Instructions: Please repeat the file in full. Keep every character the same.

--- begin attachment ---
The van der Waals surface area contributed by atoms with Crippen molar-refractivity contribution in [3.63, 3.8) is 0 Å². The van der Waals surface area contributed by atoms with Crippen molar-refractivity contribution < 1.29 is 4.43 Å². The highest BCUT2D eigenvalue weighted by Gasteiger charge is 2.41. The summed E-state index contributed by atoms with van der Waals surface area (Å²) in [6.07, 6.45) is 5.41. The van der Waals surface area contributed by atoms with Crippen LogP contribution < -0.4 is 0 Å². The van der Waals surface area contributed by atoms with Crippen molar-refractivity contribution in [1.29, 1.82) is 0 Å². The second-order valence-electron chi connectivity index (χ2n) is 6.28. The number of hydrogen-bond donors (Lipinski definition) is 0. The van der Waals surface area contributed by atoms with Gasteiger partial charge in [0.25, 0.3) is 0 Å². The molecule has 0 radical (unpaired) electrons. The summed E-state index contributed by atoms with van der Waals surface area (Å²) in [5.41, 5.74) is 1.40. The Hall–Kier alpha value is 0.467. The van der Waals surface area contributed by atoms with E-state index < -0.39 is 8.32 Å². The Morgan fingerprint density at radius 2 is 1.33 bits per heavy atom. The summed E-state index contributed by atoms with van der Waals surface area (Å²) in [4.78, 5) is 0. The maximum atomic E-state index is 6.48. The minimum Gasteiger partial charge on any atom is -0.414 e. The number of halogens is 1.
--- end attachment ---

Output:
The van der Waals surface area contributed by atoms with Crippen molar-refractivity contribution in [3.63, 3.8) is 0 Å². The van der Waals surface area contributed by atoms with Crippen molar-refractivity contribution < 1.29 is 4.43 Å². The highest BCUT2D eigenvalue weighted by Gasteiger charge is 2.41. The summed E-state index contributed by atoms with van der Waals surface area (Å²) in [6.07, 6.45) is 5.41. The van der Waals surface area contributed by atoms with Crippen LogP contribution < -0.4 is 0 Å². The van der Waals surface area contributed by atoms with Crippen molar-refractivity contribution in [1.29, 1.82) is 0 Å². The second-order valence-electron chi connectivity index (χ2n) is 6.28. The number of hydrogen-bond donors (Lipinski definition) is 0. The van der Waals surface area contributed by atoms with Gasteiger partial charge in [0.25, 0.3) is 0 Å². The molecule has 0 radical (unpaired) electrons. The summed E-state index contributed by atoms with van der Waals surface area (Å²) in [5.41, 5.74) is 1.40. The Hall–Kier alpha value is 0.467. The van der Waals surface area contributed by atoms with E-state index < -0.39 is 8.32 Å². The Morgan fingerprint density at radius 2 is 1.33 bits per heavy atom. The summed E-state index contributed by atoms with van der Waals surface area (Å²) in [4.78, 5) is 0. The maximum atomic E-state index is 6.48. The minimum Gasteiger partial charge on any atom is -0.414 e. The number of halogens is 1.